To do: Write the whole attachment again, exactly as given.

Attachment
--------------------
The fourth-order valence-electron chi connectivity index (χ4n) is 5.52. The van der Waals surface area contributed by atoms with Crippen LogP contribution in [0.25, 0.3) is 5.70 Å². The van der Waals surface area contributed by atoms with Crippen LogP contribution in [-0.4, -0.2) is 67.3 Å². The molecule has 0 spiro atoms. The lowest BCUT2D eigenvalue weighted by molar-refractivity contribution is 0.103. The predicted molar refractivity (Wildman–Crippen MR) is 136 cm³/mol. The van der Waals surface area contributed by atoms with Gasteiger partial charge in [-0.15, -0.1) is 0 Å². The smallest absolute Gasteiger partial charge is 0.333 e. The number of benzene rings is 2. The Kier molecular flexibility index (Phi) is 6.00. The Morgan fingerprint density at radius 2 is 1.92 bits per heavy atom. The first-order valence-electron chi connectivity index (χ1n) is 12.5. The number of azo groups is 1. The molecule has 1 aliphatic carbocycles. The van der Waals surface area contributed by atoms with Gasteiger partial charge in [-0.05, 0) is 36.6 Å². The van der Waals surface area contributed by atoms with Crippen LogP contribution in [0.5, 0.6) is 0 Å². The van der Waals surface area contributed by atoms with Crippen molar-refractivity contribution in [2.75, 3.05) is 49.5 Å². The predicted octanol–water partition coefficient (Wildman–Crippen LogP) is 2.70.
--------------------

The fourth-order valence-electron chi connectivity index (χ4n) is 5.52. The van der Waals surface area contributed by atoms with Crippen LogP contribution in [0.25, 0.3) is 5.70 Å². The van der Waals surface area contributed by atoms with Crippen LogP contribution in [-0.4, -0.2) is 67.3 Å². The molecule has 0 spiro atoms. The lowest BCUT2D eigenvalue weighted by molar-refractivity contribution is 0.103. The predicted molar refractivity (Wildman–Crippen MR) is 136 cm³/mol. The van der Waals surface area contributed by atoms with Gasteiger partial charge in [-0.15, -0.1) is 0 Å². The smallest absolute Gasteiger partial charge is 0.333 e. The number of benzene rings is 2. The Kier molecular flexibility index (Phi) is 6.00. The Morgan fingerprint density at radius 2 is 1.92 bits per heavy atom. The first-order valence-electron chi connectivity index (χ1n) is 12.5. The number of azo groups is 1. The molecule has 1 aliphatic carbocycles. The van der Waals surface area contributed by atoms with Gasteiger partial charge in [-0.05, 0) is 36.6 Å². The van der Waals surface area contributed by atoms with Crippen LogP contribution in [0.5, 0.6) is 0 Å². The van der Waals surface area contributed by atoms with Crippen molar-refractivity contribution in [2.75, 3.05) is 49.5 Å². The predicted octanol–water partition coefficient (Wildman–Crippen LogP) is 2.70.